I am fortunate that I know where there are 3 local, family run Italian places - all of them conveniently placed along my 30 mile trip between work and home. Each has something that they do better than the other 2 so where I go depends on what I am in the mood for. They cost a little more than the OG (but only by a few dollars), and the quality is well worth the extra cost not to mention I prefer supporting the family run places.
 

Bayless

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We had a small family owned Italian place within a mile of home for a few years and it was great. Unfortunately for us, the owner finally closed it and went back to Florida. There is still another pretty good one almost as close but we haven't been there in a while. May have to do that soon.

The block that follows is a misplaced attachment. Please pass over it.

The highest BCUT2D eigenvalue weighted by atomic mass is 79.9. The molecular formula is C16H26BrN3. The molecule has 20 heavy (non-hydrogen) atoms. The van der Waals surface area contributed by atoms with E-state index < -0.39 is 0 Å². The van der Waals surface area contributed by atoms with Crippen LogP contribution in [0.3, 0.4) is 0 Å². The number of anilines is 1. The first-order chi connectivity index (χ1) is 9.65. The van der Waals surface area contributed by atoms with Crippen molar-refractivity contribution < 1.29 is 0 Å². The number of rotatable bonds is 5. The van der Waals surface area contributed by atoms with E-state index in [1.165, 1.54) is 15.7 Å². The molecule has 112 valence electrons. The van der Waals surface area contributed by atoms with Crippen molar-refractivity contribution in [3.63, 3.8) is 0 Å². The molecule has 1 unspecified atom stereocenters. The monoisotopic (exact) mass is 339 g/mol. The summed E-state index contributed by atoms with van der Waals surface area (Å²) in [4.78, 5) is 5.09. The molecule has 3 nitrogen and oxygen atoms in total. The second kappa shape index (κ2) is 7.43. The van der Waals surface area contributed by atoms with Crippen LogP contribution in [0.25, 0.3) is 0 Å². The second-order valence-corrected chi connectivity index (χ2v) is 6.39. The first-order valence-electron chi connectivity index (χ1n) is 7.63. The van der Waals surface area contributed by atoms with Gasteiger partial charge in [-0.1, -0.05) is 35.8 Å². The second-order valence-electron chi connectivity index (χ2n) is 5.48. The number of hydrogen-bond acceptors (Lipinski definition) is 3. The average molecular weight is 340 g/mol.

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Basil

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We had a small family owned Italian place within a mile of home for a few years and it was great.
Growing up in West Virginia, there was a very good Italian restaurant in Clarksburg. Dad was good friends with the original owners/ founders. Besides amazing Italian food, they had the best meatball sub on the planet! Don't know how it stacks up these days, but back then it was amazing!

Screen Shot 2021-06-23 at 8.35.17 PM.jpg
 

PAUL161

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When growing up we didn't have any so-called," Foreign" foods, meat and potatoes were the staple on our table. Pop wanted meat at every meal plus all kinds of vegetables. Home-made bread was also a requirement of dads. I didn't know what spaghetti or Italian food was until I went into the Navy. It took a little getting used to as I never had it. :rolleyes2: PJ